To fix it, you need to use "e" to edit the boot params. Reboot the Mac and use Option and with the Windows drive and then when you get to the grub boot loader, press "e" to edit the boot info and then change the line that looks like "root (hd1,2)" to "root (hd0,2)". Once you change this press "b" to boot and it should boot into Kubuntu properly. You now need to edit the /boot/grub/menu.lst file to make the root change above permanent and also to fix the Windows booting. Edit the file and change the "root (hd1,2)" lines to "root (hd0,2)" and also fine the lines in the Windows section that are remapping the drives (should be two lines starting with "map"). Remove them or comment them out. Reboot now and test that you can properly boot into Linux, XP, or Vista.

    I think that covers everything I did! The tricky bits were caused by the 8800 GT card and the drive mapping. If you just get a blank screen when booting off the Kubuntu install CD, then at least on my system this was fixed by removing the "slash" option. And likely if I had left the 320 GB drive in bay 1 and just installed the new drives in bay 2/3 then I wouldn't have had to do the grub fixing.
  5. bpepers thread starter macrumors newbie

    Feb 22, 2008

    I got the same system except I got the 8800 GT. Its for software development but I also want to play the odd game on it! I upgraded the memory to 10 GB (added 4 x 2 GB) and installed 2 1TB Seagate drives as a RAID 0 drive and re-installed OS X on the RAID drive making the 320 GB free for other use. I heard the default 320 GB drive is relatively slow so I didn't want to use it as the main drive. I'm worried now though by the use of RAID 0 and need to investigate setting up Time Machine and see what other backup options I have to give me some security. But I sure love how fast the drives are in a RAID 0 setup!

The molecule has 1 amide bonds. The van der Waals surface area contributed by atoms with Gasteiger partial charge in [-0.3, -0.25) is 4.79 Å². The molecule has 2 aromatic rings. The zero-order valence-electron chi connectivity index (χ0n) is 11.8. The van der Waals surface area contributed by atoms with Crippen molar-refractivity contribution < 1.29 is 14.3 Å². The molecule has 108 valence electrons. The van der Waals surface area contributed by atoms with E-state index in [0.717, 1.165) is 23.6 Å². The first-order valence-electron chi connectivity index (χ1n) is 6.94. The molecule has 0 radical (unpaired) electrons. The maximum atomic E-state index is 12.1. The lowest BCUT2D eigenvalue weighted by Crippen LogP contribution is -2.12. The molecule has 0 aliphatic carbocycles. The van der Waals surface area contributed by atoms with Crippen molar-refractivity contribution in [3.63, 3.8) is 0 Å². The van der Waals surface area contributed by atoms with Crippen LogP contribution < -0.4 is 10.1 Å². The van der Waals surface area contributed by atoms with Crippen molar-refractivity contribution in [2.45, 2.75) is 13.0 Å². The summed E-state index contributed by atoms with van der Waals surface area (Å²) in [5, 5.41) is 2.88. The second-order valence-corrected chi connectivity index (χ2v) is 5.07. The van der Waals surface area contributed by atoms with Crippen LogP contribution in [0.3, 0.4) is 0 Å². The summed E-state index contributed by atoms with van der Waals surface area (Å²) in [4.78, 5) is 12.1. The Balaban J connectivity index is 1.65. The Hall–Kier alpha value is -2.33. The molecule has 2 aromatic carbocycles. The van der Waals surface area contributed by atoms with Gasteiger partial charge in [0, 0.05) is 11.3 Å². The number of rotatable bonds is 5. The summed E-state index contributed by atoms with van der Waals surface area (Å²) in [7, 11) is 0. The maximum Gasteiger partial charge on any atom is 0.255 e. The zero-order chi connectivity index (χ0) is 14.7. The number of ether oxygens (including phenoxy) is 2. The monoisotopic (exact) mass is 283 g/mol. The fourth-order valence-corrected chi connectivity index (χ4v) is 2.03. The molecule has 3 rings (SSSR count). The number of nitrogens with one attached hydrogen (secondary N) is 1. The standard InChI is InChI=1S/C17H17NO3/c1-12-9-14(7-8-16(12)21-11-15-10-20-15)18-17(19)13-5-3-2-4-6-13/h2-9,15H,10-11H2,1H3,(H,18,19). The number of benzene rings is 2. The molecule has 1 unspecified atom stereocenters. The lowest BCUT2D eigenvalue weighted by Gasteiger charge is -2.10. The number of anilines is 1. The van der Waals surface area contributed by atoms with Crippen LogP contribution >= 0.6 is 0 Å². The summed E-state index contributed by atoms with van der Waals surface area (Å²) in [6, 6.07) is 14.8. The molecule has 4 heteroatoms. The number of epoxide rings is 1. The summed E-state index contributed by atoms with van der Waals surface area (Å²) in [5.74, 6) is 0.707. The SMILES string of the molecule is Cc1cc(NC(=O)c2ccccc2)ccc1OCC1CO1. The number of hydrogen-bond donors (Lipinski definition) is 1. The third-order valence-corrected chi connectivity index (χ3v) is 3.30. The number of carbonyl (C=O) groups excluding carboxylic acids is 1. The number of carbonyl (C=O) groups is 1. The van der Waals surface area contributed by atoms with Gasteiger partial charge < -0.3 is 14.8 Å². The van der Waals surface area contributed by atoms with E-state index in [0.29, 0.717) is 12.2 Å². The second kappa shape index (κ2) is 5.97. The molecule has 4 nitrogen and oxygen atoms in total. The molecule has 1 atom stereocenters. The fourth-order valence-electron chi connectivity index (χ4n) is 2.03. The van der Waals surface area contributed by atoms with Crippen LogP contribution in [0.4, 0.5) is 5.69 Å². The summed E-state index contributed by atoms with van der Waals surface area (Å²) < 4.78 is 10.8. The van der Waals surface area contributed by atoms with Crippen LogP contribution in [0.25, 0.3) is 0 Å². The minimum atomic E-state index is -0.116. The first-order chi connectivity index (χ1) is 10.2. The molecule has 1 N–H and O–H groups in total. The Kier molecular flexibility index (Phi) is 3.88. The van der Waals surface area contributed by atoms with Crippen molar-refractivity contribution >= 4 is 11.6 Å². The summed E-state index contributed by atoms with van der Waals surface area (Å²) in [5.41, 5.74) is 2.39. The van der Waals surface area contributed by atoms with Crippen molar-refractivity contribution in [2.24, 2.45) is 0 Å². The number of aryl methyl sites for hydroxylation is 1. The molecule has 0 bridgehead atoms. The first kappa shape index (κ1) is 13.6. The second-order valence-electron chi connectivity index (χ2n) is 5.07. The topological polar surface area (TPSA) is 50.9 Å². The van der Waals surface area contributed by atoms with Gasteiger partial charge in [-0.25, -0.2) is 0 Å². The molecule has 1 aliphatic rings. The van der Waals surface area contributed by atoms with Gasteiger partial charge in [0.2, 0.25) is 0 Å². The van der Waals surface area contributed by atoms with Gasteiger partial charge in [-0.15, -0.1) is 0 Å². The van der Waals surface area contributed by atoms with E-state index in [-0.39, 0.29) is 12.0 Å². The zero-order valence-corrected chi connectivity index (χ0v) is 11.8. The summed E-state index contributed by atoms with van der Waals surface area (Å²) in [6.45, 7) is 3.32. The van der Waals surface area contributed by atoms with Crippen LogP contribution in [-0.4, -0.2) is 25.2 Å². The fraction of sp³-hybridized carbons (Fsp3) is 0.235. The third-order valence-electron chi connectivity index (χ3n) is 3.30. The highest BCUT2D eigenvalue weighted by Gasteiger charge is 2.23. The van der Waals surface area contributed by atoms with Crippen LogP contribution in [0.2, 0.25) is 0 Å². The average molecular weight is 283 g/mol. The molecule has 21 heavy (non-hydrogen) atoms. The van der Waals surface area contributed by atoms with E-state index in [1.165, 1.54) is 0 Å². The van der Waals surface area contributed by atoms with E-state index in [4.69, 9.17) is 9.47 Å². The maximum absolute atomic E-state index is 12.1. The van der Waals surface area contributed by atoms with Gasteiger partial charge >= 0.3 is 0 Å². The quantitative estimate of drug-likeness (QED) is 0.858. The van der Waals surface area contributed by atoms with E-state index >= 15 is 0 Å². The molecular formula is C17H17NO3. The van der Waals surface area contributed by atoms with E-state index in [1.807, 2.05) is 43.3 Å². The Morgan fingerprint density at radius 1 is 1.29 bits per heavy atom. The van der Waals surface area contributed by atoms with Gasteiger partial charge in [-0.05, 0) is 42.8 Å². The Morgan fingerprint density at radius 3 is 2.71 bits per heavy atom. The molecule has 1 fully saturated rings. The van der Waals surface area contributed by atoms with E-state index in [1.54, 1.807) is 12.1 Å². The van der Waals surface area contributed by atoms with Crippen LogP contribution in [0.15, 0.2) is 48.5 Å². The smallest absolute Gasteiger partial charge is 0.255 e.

6. bpepers thread starter macrumors newbie

    Feb 22, 2008
    Well the same steps should have allowed me to install just about any other Linux distribution so pick Ubuntu instead if you are perverse enough to like Gnome better than KDE! ;)

    May have hit other issues with other distributions though. Seems like the main issues are the video card and the drive placement though so if you keep the drive in bay 1 and use a text install, I think it should go fairly smoothly.
  7. rhyx macrumors 6502

    Jan 15, 2008
    Very nice. Did you get the RAM from OWC? I'm trying to decide between their 2x2GB package and the 4x2GB package. This would give me an end result of either 6GB total or 10GB total. I mainly plan to use the machine as a regular desktop plus virtual machines to test XP/Vista deployments.

    How did you set up the RAID 0? Did you have to buy the "Mac Pro RAID" card?

    I also plan on replacing the included 320GB drive... most likely with a 750GB Western Digital from Newegg (around $150). Seems to be a nice bang for the buck.
  8. aaronw1986 macrumors 68030

    Oct 31, 2006
    I'm also going to order 8GB extra. I'm still confused as to if taking the stock 2 out and having just 8 is faster than having 10GB.
  9. bpepers thread starter macrumors newbie

    Feb 22, 2008
    I got the RAM from CanadaRAM since I'm not in the US. I think for speed sake its best to add the 4 x 2GB and have those installed as all matching RAM. And then from what I've read you can add the original 2 x 1GB as well and not lose any speed.

    The RAID 0 is software RAID supported on any drives without needing to buy the RAID card. The software RAID only supports RAID 0 and 1 so its not too fancy but the RAID 0 does give some huge increases in disk throughput. The www.barefeats.com has some tests of drive speeds and though they didn't include the Seagate in RAID 0, they do show a Raptor both standalone and using RAID 0 and the RAID 0 is hugely faster than a single drive and you get the same benefits with the Seagate. But you also take a huge risk since a single disk failure loses everything so you have to have a good backup plan!

    The barefeats site also has info on the speed of different RAM installs which is where I read that using 4 x 2GB is way quicker than the stock 2 x 1GB and that added the extra 2 x 1GB along with the 4 x 2GB doesn't hurt the speed.
  10. Crossbone macrumors regular

    Jan 12, 2008
    Easy. Simple as Pie.

    Just buy 4 HDDs, and install a OS on each one. :rolleyes:
  11. MrT-Man macrumors regular